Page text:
These past two days I have been severely bummed out. The spark was the senate hearing last Friday. I had studiously avoided listening to the broadcasts or even reading about the testimony, but still I got snippets. But already the coverup was at work. From Facebook — that damned Facebook! — I heard sniggers: “Ah, yes, we know that guy, he’s from Samal. He’s a liar, don’t believe him!” and “Yes, he’s a hired gun, all right, but strictly small time.”

All this pushed me close to the edge of despair. Have we become so callous that we’re no longer disturbed by these types of revelations? Perhaps the testimony may have a tinge of exaggeration, perhaps the witness is a plant for one side or the other, perhaps this is just another power play at the senate…. And yet, by the very fact that we can immediately think of these scenarios as a way to avoid the real issues — the existence of government-sponsored hit squads and the very real possibilities of heinous acts — this just shows that we have lost our sense of shock. This is normality for us. We can be resigned to the fact that we may never know the truth behind all this, maybe that even we don’t want to know. Worse yet, we can laugh all it off.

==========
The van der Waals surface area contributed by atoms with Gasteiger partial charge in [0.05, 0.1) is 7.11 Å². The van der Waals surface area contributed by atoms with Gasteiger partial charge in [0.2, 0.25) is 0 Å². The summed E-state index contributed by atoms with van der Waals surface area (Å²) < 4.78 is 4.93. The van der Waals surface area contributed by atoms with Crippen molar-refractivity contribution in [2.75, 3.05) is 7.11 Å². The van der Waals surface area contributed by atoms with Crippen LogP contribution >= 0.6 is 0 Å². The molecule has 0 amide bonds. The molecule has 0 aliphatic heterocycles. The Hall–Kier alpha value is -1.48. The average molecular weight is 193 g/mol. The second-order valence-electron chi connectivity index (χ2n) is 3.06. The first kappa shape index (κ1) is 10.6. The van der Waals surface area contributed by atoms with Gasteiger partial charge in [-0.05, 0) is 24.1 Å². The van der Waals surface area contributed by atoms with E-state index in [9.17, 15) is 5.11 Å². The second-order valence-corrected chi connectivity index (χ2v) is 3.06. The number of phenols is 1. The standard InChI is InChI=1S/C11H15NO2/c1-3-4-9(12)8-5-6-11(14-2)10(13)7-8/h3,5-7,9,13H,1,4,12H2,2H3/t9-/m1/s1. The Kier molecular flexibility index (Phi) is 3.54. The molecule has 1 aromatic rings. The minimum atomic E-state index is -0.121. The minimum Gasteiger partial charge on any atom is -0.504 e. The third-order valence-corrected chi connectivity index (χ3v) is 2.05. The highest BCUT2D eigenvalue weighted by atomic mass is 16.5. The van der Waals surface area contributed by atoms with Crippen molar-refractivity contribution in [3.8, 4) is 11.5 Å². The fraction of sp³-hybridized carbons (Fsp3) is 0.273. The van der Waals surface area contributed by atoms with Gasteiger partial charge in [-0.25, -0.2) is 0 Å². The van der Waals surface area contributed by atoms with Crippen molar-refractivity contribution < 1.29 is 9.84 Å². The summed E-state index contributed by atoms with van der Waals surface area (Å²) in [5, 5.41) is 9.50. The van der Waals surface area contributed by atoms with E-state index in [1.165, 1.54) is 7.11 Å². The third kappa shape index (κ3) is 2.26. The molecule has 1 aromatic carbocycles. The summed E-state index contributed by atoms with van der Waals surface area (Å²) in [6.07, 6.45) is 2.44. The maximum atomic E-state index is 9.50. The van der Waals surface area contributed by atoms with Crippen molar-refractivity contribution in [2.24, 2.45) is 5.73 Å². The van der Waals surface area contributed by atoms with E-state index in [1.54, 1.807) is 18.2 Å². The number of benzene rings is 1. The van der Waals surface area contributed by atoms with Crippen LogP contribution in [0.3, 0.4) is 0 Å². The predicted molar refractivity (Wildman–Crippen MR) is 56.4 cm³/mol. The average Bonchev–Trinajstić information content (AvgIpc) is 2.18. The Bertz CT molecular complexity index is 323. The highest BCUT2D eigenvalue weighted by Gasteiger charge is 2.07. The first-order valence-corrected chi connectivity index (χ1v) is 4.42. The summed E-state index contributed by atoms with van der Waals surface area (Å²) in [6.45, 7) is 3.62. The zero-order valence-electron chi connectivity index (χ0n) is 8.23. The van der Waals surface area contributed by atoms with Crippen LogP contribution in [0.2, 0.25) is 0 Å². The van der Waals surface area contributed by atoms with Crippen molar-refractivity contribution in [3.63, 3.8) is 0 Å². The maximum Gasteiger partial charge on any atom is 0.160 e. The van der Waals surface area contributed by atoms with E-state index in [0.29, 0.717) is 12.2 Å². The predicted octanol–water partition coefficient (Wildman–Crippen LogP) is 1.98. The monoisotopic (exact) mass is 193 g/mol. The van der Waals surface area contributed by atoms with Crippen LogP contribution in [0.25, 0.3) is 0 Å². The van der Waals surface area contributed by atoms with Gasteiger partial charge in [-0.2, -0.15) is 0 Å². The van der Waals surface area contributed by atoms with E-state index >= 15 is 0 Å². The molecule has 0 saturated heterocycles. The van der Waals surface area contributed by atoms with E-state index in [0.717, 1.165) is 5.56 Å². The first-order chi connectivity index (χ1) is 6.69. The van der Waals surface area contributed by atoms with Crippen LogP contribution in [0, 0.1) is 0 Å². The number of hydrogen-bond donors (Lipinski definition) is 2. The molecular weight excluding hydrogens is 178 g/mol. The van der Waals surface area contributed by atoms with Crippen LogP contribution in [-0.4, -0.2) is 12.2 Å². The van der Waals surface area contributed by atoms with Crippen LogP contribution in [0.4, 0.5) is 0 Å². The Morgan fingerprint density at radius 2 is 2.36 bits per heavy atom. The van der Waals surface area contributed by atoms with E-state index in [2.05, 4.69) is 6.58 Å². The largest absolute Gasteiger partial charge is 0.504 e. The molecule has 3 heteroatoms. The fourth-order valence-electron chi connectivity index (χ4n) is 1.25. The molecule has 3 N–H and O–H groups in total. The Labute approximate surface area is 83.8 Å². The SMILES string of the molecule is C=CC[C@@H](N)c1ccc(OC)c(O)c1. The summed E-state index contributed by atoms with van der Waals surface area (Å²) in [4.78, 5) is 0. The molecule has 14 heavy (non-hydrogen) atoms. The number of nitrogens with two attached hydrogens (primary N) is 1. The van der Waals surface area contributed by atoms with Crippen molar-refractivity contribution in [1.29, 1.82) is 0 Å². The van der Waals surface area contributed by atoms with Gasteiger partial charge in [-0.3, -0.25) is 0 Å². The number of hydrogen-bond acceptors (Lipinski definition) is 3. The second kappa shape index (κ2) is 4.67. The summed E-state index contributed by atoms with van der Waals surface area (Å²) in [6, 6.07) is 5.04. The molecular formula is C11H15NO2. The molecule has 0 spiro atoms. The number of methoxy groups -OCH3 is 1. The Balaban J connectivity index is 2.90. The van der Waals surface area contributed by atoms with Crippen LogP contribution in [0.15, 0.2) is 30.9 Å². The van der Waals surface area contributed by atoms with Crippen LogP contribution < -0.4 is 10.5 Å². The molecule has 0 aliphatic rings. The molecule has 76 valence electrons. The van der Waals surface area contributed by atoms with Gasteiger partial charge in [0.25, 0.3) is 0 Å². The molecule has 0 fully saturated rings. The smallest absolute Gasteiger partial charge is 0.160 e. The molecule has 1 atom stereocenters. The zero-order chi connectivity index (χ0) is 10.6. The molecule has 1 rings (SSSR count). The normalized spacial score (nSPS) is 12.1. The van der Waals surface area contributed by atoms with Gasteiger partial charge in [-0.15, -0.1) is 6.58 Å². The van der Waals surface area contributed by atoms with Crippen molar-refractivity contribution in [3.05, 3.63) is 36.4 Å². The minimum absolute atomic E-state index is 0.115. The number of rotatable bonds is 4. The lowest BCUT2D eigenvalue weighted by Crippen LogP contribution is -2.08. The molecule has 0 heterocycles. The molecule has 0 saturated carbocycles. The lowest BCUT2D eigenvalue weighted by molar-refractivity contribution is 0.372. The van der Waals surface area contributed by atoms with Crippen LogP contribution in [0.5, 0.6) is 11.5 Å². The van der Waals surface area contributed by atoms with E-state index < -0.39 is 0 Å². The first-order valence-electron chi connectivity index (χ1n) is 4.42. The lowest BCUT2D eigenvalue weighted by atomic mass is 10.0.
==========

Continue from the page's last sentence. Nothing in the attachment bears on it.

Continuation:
Last night, though, I received an unexpected email from a former student. He wrote me because, like me, he was disturbed at how easily such testimony could be written off. He was disgusted. The email was long because I think he wanted to vent. The email added to the oppressive weight, though I found some comfort that I was not alone in my views. I wrote back a short note of encouragement. It was all that I could do.

How will history judge Davaoenos? You look around, there’s hardly any visible dissent, no sign of shock or discomfort. There’s no vocal criticism because any such is silenced by the trolls on social media, said trolls perhaps being your own friends. The Church is silent, the universities are silent, the media is silent, Davao civil society is silent. We have accepted wholesale murder as the new normal because, of course, the victims were criminals to begin with and its for the good of society. But the truth will out, sooner or later.

“What have you done? Listen! The voice of your brother’s blood cries out to me from the ground!”

When that time comes, history will ask: “why have you remained silent?”